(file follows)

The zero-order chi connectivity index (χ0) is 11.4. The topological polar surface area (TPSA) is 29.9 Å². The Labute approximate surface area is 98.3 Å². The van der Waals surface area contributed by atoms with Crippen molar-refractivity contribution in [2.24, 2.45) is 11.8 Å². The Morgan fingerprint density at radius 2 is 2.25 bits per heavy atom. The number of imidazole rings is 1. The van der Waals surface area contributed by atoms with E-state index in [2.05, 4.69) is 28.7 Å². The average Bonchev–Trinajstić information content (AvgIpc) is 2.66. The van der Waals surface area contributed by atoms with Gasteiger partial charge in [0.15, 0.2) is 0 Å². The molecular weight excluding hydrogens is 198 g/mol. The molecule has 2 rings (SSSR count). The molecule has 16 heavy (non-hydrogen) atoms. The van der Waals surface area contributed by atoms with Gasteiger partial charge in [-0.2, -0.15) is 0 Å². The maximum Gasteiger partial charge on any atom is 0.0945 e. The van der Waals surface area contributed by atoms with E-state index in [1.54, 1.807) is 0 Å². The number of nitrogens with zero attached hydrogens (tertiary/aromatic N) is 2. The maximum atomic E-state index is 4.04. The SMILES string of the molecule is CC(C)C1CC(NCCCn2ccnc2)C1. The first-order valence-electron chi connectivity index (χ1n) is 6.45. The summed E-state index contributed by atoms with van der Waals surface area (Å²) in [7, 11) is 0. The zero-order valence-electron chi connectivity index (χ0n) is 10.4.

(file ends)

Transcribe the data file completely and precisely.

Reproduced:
The zero-order chi connectivity index (χ0) is 11.4. The topological polar surface area (TPSA) is 29.9 Å². The Labute approximate surface area is 98.3 Å². The van der Waals surface area contributed by atoms with Crippen molar-refractivity contribution in [2.24, 2.45) is 11.8 Å². The Morgan fingerprint density at radius 2 is 2.25 bits per heavy atom. The number of imidazole rings is 1. The van der Waals surface area contributed by atoms with E-state index in [2.05, 4.69) is 28.7 Å². The average Bonchev–Trinajstić information content (AvgIpc) is 2.66. The van der Waals surface area contributed by atoms with Gasteiger partial charge in [0.15, 0.2) is 0 Å². The molecular weight excluding hydrogens is 198 g/mol. The molecule has 2 rings (SSSR count). The molecule has 16 heavy (non-hydrogen) atoms. The van der Waals surface area contributed by atoms with Gasteiger partial charge in [-0.2, -0.15) is 0 Å². The maximum Gasteiger partial charge on any atom is 0.0945 e. The van der Waals surface area contributed by atoms with E-state index in [1.54, 1.807) is 0 Å². The number of nitrogens with zero attached hydrogens (tertiary/aromatic N) is 2. The maximum atomic E-state index is 4.04. The SMILES string of the molecule is CC(C)C1CC(NCCCn2ccnc2)C1. The first-order valence-electron chi connectivity index (χ1n) is 6.45. The summed E-state index contributed by atoms with van der Waals surface area (Å²) in [7, 11) is 0. The zero-order valence-electron chi connectivity index (χ0n) is 10.4.